Bishop Tom Frame from Australia made a visit to the Benefice on 22/23 April with his wife Helen. There were many friends old and new in Markbeech church to hear his sermon which is copied below. We thank him for allowing us to reproduce it.
“It is a blessing for Helen and I to be back in the only place outside Australia we have ever called home. This church, this village, this Benefice – all left a mark on our entire family for which we are still grateful. This morning I am especially conscious of friends, particularly the absent and the departed, especially Canon Derek Blows, the Reverend John Lee and Emily Turner. We have felt keenly all the deaths of those we befriended during our time in the Benefice (October 1996-August 1997) and were reminded in the case of Emily that much in life is unexpected.
As I reflect on the previous two decades, on what has changed and on what has remained unchanged, I am conscious of the three abiding elements in the Christian journey: the gift of faith, the call of discipleship and the challenge of obedience. These three things remain integral to Christian living or one is not living as a Christian at all. And these three things are commended in today’s Gospel reading from John chapter 20, verses 19-31. To appreciate the significance of this portion of Scripture we must ask two questions. First, why is it included in the text? Conversely, would it make any difference if it were not included? Second, given that John can’t resist the allure of symbolism, is there a symbolic meaning embedded in the whole passage that we need to discern?
The Gospel reading is well known to many. Jesus appears to his disciples. It is a text that has attracted some controversy in relation to Jesus’ remarks about the transmission of authority to forgive and retain sins … but there are some important statements of fact that we should not overlook. The context is straightforward. Ten of the remaining eleven disciples (Judas has committed suicide) are together in one room. Thomas is absent. There is no indication of the reason for his absence or of his present location. Perhaps he is hiding – alone; perhaps he is feeling let down and prefers solitude; perhaps he is contemplating returning to his former home. We do not know.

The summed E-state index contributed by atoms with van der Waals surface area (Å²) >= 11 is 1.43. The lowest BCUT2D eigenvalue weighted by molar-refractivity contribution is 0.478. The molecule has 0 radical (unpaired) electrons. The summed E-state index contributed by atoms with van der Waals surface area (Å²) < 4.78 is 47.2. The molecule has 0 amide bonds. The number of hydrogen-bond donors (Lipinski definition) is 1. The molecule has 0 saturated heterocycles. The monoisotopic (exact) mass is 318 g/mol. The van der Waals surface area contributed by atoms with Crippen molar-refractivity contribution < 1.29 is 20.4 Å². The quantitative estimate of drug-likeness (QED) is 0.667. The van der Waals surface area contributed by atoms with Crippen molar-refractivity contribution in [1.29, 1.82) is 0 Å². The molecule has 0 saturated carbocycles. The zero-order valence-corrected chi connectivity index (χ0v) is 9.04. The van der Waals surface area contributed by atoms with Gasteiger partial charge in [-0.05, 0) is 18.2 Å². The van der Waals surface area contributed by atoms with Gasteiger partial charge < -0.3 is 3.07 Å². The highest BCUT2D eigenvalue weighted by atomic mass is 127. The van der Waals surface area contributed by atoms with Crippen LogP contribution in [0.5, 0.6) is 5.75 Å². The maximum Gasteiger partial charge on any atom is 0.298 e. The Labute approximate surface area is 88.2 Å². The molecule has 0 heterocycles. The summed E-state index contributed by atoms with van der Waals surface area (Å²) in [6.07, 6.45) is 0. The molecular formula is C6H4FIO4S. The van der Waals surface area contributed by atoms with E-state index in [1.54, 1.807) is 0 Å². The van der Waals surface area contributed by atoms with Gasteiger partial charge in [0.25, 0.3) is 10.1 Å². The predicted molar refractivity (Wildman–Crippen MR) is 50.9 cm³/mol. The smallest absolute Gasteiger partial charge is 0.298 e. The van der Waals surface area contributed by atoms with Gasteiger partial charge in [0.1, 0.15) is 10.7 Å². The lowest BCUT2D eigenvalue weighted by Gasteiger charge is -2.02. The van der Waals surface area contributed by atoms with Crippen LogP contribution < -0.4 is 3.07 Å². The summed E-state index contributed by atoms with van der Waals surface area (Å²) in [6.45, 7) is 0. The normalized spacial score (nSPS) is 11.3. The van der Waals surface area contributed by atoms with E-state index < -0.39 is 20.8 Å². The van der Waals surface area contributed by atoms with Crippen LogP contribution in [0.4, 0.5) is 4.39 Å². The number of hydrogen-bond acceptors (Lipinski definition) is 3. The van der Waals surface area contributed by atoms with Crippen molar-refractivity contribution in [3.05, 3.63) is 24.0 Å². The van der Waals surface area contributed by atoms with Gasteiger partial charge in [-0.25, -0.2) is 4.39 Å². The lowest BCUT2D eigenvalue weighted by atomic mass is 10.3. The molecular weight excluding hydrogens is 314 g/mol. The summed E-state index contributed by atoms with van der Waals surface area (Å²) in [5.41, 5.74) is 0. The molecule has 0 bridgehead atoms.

But when Thomas is reunited with the eleven disciples a week later, he hears their testimony that Jesus has risen from the dead. Notably, he refuses to believe. He demands evidence. In this instance, he wants physical evidence. Jesus again appears to his disciples and speaks directly to Thomas whose demand for evidence is evidently satisfied. Thomas then pronounces: “My Lord and my God”. But he receives no personal credit for this declaration of faith. In fact, he is chided by Jesus. He is advised that some will come after him whose faith will allow them to believe without the benefit of the kind of experience he has enjoyed. These people are more blessed than he. The encounter ends with what we might read as harsh words from Jesus.